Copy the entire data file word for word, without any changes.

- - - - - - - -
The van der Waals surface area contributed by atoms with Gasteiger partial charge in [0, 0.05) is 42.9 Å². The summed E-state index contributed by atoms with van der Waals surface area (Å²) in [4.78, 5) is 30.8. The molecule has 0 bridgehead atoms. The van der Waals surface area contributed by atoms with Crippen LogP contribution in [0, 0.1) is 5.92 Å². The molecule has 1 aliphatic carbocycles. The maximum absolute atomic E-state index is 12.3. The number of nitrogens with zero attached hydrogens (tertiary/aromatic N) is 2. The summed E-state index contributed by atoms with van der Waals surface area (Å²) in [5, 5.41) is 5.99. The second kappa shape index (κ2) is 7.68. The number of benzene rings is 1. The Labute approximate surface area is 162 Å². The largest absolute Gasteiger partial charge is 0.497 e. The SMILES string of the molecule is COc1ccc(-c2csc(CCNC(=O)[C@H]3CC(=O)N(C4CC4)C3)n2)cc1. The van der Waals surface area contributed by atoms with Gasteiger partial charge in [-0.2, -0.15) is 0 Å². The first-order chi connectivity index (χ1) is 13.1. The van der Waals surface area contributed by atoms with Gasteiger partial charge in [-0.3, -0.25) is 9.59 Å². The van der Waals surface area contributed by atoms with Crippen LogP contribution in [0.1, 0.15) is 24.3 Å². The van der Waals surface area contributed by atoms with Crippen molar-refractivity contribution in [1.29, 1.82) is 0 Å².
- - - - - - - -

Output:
The van der Waals surface area contributed by atoms with Gasteiger partial charge in [0, 0.05) is 42.9 Å². The summed E-state index contributed by atoms with van der Waals surface area (Å²) in [4.78, 5) is 30.8. The molecule has 0 bridgehead atoms. The van der Waals surface area contributed by atoms with Crippen LogP contribution in [0, 0.1) is 5.92 Å². The molecule has 1 aliphatic carbocycles. The maximum absolute atomic E-state index is 12.3. The number of nitrogens with zero attached hydrogens (tertiary/aromatic N) is 2. The summed E-state index contributed by atoms with van der Waals surface area (Å²) in [5, 5.41) is 5.99. The second kappa shape index (κ2) is 7.68. The number of benzene rings is 1. The Labute approximate surface area is 162 Å². The largest absolute Gasteiger partial charge is 0.497 e. The SMILES string of the molecule is COc1ccc(-c2csc(CCNC(=O)[C@H]3CC(=O)N(C4CC4)C3)n2)cc1. The van der Waals surface area contributed by atoms with Gasteiger partial charge in [-0.2, -0.15) is 0 Å². The first-order chi connectivity index (χ1) is 13.1. The van der Waals surface area contributed by atoms with Gasteiger partial charge in [-0.3, -0.25) is 9.59 Å². The van der Waals surface area contributed by atoms with Crippen LogP contribution in [0.1, 0.15) is 24.3 Å². The van der Waals surface area contributed by atoms with Crippen molar-refractivity contribution in [1.29, 1.82) is 0 Å².